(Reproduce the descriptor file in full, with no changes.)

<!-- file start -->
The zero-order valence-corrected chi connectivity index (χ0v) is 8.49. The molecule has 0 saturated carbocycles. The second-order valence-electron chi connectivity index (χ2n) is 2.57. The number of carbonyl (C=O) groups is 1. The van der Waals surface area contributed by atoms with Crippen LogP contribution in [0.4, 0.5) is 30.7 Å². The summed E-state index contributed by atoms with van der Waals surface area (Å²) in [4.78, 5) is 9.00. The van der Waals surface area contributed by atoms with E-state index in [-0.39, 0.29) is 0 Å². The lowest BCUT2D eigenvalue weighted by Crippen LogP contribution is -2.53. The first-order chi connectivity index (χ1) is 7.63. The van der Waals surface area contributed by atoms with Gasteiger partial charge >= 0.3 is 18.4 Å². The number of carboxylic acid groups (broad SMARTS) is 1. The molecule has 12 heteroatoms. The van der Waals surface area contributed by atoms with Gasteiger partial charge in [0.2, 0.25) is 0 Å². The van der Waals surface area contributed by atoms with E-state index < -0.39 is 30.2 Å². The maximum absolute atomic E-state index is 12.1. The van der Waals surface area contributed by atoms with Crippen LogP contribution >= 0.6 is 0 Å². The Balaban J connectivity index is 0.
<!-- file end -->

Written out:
The zero-order valence-corrected chi connectivity index (χ0v) is 8.49. The molecule has 0 saturated carbocycles. The second-order valence-electron chi connectivity index (χ2n) is 2.57. The number of carbonyl (C=O) groups is 1. The van der Waals surface area contributed by atoms with Crippen LogP contribution in [0.4, 0.5) is 30.7 Å². The summed E-state index contributed by atoms with van der Waals surface area (Å²) in [4.78, 5) is 9.00. The van der Waals surface area contributed by atoms with E-state index in [-0.39, 0.29) is 0 Å². The lowest BCUT2D eigenvalue weighted by Crippen LogP contribution is -2.53. The first-order chi connectivity index (χ1) is 7.63. The van der Waals surface area contributed by atoms with Gasteiger partial charge >= 0.3 is 18.4 Å². The number of carboxylic acid groups (broad SMARTS) is 1. The molecule has 12 heteroatoms. The van der Waals surface area contributed by atoms with Gasteiger partial charge in [0.2, 0.25) is 0 Å². The van der Waals surface area contributed by atoms with E-state index < -0.39 is 30.2 Å². The maximum absolute atomic E-state index is 12.1. The van der Waals surface area contributed by atoms with Crippen LogP contribution >= 0.6 is 0 Å². The Balaban J connectivity index is 0.